“Our struggles come from when we have success. We get way too comfortable when we have games like we did tonight. That’s the history of our season and that’s really the history of the last three years. It’s not the road, it’s our mentality. We don’t change at the right times and our shifts are too long. Anytime we face adversity we don’t dig in we take short cuts. That’s why we’re an inconsistent hockey team. We’ve just got to keep harping on the details that we believe in. Keep harping on the process. We hope that, as a group, the leadership and the core guys are able to pull everybody in with them.”

Why is Montgomery talking about the last three years? That’s weird, right? He wasn’t here so the only way he’s getting that information is second hand at best. He spent a good part of the season praising the leaders, the emotion, and everything that goes with that, but now the team doesn’t dig in when they face adversity?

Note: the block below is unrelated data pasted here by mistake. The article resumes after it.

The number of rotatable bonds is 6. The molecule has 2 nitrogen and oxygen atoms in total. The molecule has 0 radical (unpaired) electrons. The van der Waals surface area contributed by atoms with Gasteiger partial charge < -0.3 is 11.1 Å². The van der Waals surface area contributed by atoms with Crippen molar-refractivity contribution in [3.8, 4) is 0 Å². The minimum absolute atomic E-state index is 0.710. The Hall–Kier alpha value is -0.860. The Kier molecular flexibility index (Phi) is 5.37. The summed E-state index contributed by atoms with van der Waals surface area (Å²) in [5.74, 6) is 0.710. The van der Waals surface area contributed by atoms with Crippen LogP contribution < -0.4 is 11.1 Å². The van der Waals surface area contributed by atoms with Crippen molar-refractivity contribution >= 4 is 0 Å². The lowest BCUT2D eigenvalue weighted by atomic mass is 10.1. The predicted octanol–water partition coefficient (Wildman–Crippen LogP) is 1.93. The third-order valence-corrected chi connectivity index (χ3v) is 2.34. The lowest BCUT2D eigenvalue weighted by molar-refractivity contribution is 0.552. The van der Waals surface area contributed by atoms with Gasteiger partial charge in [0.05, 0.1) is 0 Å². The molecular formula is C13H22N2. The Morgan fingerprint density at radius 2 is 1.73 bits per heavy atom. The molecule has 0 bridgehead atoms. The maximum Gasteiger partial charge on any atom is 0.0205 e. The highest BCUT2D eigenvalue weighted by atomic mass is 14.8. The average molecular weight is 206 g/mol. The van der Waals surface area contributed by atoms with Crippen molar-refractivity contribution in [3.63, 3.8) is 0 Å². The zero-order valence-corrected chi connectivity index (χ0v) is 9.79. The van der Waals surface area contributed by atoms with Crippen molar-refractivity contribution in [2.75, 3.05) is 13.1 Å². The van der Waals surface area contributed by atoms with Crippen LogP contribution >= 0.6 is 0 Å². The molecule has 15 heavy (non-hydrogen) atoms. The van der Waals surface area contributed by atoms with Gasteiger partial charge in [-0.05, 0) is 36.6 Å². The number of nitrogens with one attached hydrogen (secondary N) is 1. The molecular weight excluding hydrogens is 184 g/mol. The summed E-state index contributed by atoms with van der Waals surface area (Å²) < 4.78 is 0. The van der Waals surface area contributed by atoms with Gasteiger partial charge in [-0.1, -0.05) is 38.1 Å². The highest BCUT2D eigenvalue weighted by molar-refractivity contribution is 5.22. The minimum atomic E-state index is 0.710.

January 12th was the “culture of mediocrity” game. Those quotes are located here.

In early to mid December something changed. Whether Montgomery got tired of seeing similar threads in the games or something else I have no idea. But things clearly took a turn for the dark side about a week before Jim Lites publicly embarrassed the franchise.

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5/3/18 – Process and Puck Posession of Jim Montgomery

Two things should always be kept in mind when it comes to the Dallas Stars.

You never have any reason to trust anything that comes out of Jim Nill’s mouth if it’s about potential moves, and you should never pay much attention to media amplified coachspeak.